Construction and validation of an alternate form general mental health scale for the Medical Outcomes Study Short-Form 36-Item Health Survey

UMMS Affiliation

Department of Quantitative Health Sciences

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Aged; Boston; Chicago; Chronic Disease; Comorbidity; Female; Health Services Research; Health Surveys; Humans; Los Angeles; Male; Mental Disorders; Middle Aged; *Outcome Assessment (Health Care); *Psychiatric Status Rating Scales; Regression Analysis; Reproducibility of Results


Biostatistics | Epidemiology | Health Services Research


Alternate-form health measures are useful for clinical trials or health services research requiring repeated administrations over a short interval of time. Further, by using alternate-form methodology, they can be utilized to estimate score reliability. Data from the Medical Outcomes Study were used to evaluate five alternate forms of the Short-Form 36-Item Health Survey (SF-36) general mental health scale (MHI-5). Well-established psychometric criteria were used to select the best alternate form and to estimate the reliability of the MHI-5 using the alternate-form methodology. Although a considerable degree of comparability across the five alternate forms was observed for criteria pertaining to estimates of item-internal consistency and reliability, distributional characteristics of scales, tests of empirical validity, and score equivalence at the individual level, we recommend one alternate form that satisfied all evaluation criteria and did so better than any other alternate form. Using the alternate-form methodology of estimating reliability, results suggest that the internal-consistency method underestimates the reliability of the MHI-5 by 3%. The methodology presented here should prove useful to others interested in constructing and evaluating alternate forms, and the alternate form recommended here (MHI-5AF) should prove useful across many health status assessment applications.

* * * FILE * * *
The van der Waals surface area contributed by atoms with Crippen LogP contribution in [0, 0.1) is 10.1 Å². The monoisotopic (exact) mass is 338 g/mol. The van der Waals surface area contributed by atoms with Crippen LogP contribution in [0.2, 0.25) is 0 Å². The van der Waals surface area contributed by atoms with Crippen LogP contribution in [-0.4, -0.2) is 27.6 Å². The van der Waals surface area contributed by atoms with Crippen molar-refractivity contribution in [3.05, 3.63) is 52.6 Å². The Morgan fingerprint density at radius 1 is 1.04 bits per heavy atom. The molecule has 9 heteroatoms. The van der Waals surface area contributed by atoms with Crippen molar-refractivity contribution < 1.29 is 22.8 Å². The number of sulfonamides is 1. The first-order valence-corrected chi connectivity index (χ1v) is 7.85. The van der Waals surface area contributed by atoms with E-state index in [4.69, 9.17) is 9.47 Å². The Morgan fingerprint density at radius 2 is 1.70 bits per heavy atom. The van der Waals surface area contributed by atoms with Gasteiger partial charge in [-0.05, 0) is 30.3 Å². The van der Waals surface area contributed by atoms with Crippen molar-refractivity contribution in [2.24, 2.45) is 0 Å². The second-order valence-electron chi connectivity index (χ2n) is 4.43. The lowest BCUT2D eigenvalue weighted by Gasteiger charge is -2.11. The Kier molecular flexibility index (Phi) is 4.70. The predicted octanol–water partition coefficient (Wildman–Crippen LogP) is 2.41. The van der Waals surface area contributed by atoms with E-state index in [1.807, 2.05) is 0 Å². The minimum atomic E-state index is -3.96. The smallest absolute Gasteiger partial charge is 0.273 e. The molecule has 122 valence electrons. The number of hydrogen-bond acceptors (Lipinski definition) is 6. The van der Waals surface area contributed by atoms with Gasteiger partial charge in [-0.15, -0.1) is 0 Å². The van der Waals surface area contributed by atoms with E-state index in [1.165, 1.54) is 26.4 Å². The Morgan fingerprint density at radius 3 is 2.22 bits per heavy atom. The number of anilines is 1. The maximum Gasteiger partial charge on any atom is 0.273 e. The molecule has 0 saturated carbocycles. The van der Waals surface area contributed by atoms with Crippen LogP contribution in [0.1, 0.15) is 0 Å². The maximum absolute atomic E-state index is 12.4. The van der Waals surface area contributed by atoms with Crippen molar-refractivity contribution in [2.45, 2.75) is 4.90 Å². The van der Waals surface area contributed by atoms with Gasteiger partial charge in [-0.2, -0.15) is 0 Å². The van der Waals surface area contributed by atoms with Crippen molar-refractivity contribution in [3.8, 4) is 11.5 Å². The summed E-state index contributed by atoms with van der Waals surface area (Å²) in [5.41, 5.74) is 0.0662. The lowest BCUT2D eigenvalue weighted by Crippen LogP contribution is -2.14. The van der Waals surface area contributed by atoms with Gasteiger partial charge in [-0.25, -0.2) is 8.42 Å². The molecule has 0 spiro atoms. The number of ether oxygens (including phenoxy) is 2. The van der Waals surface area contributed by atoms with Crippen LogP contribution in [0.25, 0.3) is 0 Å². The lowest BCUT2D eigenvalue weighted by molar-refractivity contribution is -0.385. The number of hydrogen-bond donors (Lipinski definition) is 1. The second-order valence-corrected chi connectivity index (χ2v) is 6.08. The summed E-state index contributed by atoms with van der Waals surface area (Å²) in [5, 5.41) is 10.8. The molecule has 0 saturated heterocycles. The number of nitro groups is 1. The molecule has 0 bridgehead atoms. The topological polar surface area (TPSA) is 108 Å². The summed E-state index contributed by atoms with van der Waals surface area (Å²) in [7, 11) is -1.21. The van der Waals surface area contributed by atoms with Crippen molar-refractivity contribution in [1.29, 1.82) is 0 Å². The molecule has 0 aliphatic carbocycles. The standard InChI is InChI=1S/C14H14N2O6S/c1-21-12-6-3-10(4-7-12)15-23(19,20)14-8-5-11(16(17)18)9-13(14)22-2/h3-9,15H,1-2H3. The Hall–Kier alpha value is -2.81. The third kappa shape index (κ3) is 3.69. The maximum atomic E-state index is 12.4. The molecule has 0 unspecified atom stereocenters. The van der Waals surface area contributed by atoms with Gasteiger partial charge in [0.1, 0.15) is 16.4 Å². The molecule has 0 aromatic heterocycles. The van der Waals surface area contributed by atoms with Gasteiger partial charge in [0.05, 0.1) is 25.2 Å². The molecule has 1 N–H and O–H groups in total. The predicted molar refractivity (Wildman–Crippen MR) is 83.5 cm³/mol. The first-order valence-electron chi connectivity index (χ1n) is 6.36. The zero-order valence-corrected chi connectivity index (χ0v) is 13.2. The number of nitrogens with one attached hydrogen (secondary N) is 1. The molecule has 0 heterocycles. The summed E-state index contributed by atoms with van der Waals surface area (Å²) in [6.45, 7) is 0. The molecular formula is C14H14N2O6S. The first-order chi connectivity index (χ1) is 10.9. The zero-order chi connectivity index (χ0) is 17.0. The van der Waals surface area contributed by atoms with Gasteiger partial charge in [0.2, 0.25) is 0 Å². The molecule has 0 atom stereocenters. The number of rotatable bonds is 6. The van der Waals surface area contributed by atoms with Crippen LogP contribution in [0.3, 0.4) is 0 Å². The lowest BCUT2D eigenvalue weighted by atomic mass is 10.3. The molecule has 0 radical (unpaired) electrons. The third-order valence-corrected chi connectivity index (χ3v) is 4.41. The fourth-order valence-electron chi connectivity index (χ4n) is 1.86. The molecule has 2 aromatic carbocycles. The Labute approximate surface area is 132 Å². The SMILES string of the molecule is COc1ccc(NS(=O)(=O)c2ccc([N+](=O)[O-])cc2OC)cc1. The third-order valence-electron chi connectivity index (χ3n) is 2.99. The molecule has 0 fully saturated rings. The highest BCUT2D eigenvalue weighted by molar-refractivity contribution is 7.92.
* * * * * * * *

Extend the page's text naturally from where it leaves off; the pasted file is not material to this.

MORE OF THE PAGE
Med Care. 1995 Jan;33(1):15-28. Link to article on publisher's site

Journal/Book/Conference Title

Medical care

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Link to Article in PubMed